(Sullivan and F.C. Burnand, 1893)
This opera was written while Gilbert and Sullivan were still estranged over the "carpet quarrel." Sullivan had, in the meantime, written a grand opera (Ivanhoe) and an indifferently successful comic opera for the Savoy, Haddon Hall.
For his next opera, Sullivan returned to one of his earliest: The Contrabandista, which he and the librettist, F. C. Burnand, revised as The Chieftain. The new work was half new and half old, but very nearly all bad. It ran for but 96 performances, making it one of Sullivan's least successful works for the stage.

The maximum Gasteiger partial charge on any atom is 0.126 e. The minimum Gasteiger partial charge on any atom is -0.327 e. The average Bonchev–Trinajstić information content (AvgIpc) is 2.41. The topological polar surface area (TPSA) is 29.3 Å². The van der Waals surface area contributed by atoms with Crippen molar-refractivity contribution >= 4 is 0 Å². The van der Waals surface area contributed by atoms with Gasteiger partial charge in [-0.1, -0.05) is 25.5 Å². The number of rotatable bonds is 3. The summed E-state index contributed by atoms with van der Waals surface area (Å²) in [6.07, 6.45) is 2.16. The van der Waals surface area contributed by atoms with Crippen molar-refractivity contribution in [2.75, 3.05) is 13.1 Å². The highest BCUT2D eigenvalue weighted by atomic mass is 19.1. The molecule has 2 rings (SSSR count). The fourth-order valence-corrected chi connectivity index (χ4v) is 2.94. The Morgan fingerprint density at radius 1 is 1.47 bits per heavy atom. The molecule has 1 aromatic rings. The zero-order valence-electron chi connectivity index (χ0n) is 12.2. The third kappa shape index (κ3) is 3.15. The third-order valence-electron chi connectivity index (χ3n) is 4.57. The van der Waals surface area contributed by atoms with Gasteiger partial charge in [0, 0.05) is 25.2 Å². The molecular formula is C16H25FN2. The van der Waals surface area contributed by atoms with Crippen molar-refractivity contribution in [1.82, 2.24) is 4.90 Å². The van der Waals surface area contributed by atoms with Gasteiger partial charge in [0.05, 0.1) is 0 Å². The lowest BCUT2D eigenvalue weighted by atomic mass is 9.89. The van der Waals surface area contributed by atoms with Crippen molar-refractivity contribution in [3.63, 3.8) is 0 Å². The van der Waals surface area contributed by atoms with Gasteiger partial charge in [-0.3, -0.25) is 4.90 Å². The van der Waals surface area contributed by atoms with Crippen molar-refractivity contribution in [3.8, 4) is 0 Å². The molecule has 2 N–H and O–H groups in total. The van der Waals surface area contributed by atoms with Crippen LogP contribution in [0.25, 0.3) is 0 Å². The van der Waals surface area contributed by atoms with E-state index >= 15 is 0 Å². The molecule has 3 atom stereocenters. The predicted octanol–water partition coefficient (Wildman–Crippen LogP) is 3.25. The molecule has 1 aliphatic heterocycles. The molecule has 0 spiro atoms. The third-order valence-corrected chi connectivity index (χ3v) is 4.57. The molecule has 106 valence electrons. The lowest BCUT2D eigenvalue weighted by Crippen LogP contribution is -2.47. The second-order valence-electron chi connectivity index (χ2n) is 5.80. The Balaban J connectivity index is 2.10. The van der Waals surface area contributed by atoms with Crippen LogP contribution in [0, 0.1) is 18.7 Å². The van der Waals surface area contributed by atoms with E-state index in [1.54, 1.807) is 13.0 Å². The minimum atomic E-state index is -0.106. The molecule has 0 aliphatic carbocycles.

The 1978 recording is of a vastly rewritten version by David Eden. It discards virtually all of Burnand's dialogue and many of his lyrics, restructuring the work to give voice to as much of "the most delightful of Sullivan's comic opera scores" as possible. The 1980s Prince Consort recording is a more faithful recording of the score (warts and all), and is the only one currently available.
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Two selections from the opera were published on Sullivan & Co.: The Operas that Got Away.